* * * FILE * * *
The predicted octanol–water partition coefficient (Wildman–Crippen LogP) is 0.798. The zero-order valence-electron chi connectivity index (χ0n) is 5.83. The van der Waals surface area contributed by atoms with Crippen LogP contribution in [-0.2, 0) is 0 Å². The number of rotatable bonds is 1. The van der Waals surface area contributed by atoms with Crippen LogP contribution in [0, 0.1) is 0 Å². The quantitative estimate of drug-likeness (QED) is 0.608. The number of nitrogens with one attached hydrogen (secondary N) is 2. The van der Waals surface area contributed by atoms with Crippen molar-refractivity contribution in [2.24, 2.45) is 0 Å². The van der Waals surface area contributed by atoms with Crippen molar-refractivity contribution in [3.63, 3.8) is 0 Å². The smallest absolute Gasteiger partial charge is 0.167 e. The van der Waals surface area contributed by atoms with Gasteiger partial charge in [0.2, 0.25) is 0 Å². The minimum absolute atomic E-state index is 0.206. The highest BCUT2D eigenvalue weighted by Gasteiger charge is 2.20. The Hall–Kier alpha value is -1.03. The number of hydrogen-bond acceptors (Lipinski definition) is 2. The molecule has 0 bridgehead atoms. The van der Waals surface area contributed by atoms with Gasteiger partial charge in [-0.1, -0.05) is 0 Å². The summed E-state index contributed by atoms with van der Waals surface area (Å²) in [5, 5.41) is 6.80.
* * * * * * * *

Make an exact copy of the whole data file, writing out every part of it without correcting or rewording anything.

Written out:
The predicted octanol–water partition coefficient (Wildman–Crippen LogP) is 0.798. The zero-order valence-electron chi connectivity index (χ0n) is 5.83. The van der Waals surface area contributed by atoms with Crippen LogP contribution in [-0.2, 0) is 0 Å². The number of rotatable bonds is 1. The van der Waals surface area contributed by atoms with Crippen LogP contribution in [0, 0.1) is 0 Å². The quantitative estimate of drug-likeness (QED) is 0.608. The number of nitrogens with one attached hydrogen (secondary N) is 2. The van der Waals surface area contributed by atoms with Crippen molar-refractivity contribution in [2.24, 2.45) is 0 Å². The van der Waals surface area contributed by atoms with Crippen molar-refractivity contribution in [3.63, 3.8) is 0 Å². The smallest absolute Gasteiger partial charge is 0.167 e. The van der Waals surface area contributed by atoms with Gasteiger partial charge in [0.2, 0.25) is 0 Å². The minimum absolute atomic E-state index is 0.206. The highest BCUT2D eigenvalue weighted by Gasteiger charge is 2.20. The Hall–Kier alpha value is -1.03. The number of hydrogen-bond acceptors (Lipinski definition) is 2. The molecule has 0 bridgehead atoms. The van der Waals surface area contributed by atoms with Gasteiger partial charge in [-0.1, -0.05) is 0 Å². The summed E-state index contributed by atoms with van der Waals surface area (Å²) in [5, 5.41) is 6.80.